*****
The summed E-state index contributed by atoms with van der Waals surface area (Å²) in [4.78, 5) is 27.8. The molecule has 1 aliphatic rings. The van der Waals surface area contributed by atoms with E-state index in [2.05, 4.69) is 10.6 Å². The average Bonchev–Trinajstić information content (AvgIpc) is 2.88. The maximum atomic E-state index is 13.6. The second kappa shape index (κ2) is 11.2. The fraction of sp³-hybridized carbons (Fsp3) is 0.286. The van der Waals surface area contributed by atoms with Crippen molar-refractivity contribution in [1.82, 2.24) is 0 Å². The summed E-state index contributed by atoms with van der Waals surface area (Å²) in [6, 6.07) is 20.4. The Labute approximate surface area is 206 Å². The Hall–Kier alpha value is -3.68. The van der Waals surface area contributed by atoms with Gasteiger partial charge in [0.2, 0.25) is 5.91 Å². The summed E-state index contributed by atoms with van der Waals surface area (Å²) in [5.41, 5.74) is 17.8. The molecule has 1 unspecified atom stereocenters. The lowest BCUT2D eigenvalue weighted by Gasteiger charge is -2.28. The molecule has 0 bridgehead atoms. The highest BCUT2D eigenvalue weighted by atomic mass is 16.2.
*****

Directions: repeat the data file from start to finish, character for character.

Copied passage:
The summed E-state index contributed by atoms with van der Waals surface area (Å²) in [4.78, 5) is 27.8. The molecule has 1 aliphatic rings. The van der Waals surface area contributed by atoms with E-state index in [2.05, 4.69) is 10.6 Å². The average Bonchev–Trinajstić information content (AvgIpc) is 2.88. The maximum atomic E-state index is 13.6. The second kappa shape index (κ2) is 11.2. The fraction of sp³-hybridized carbons (Fsp3) is 0.286. The van der Waals surface area contributed by atoms with Crippen molar-refractivity contribution in [1.82, 2.24) is 0 Å². The summed E-state index contributed by atoms with van der Waals surface area (Å²) in [6, 6.07) is 20.4. The Labute approximate surface area is 206 Å². The Hall–Kier alpha value is -3.68. The van der Waals surface area contributed by atoms with Gasteiger partial charge in [0.2, 0.25) is 5.91 Å². The summed E-state index contributed by atoms with van der Waals surface area (Å²) in [5.41, 5.74) is 17.8. The molecule has 1 unspecified atom stereocenters. The lowest BCUT2D eigenvalue weighted by Gasteiger charge is -2.28. The molecule has 0 bridgehead atoms. The highest BCUT2D eigenvalue weighted by atomic mass is 16.2.